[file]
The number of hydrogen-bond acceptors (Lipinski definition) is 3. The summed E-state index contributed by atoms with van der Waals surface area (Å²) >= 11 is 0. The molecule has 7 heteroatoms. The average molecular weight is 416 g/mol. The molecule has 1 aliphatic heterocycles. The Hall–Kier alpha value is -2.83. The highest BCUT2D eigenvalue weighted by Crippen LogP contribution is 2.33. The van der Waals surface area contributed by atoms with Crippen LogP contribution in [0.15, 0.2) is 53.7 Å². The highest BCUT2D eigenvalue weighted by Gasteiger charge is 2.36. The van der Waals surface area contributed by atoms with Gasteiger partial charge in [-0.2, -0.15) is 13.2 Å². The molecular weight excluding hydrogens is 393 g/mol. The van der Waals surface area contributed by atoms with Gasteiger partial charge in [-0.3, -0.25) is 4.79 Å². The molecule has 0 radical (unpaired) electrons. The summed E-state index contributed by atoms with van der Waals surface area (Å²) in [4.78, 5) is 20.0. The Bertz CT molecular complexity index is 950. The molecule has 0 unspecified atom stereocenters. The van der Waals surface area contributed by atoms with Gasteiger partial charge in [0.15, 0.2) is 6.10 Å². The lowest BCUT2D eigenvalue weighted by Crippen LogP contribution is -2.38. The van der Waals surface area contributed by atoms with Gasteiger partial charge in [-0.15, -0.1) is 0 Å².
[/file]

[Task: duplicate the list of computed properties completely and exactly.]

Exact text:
The number of hydrogen-bond acceptors (Lipinski definition) is 3. The summed E-state index contributed by atoms with van der Waals surface area (Å²) >= 11 is 0. The molecule has 7 heteroatoms. The average molecular weight is 416 g/mol. The molecule has 1 aliphatic heterocycles. The Hall–Kier alpha value is -2.83. The highest BCUT2D eigenvalue weighted by Crippen LogP contribution is 2.33. The van der Waals surface area contributed by atoms with Crippen LogP contribution in [0.15, 0.2) is 53.7 Å². The highest BCUT2D eigenvalue weighted by Gasteiger charge is 2.36. The van der Waals surface area contributed by atoms with Gasteiger partial charge in [-0.2, -0.15) is 13.2 Å². The molecular weight excluding hydrogens is 393 g/mol. The van der Waals surface area contributed by atoms with Gasteiger partial charge in [-0.3, -0.25) is 4.79 Å². The molecule has 0 radical (unpaired) electrons. The summed E-state index contributed by atoms with van der Waals surface area (Å²) in [4.78, 5) is 20.0. The Bertz CT molecular complexity index is 950. The molecule has 0 unspecified atom stereocenters. The van der Waals surface area contributed by atoms with Gasteiger partial charge in [0.15, 0.2) is 6.10 Å². The lowest BCUT2D eigenvalue weighted by Crippen LogP contribution is -2.38. The van der Waals surface area contributed by atoms with Gasteiger partial charge in [-0.15, -0.1) is 0 Å².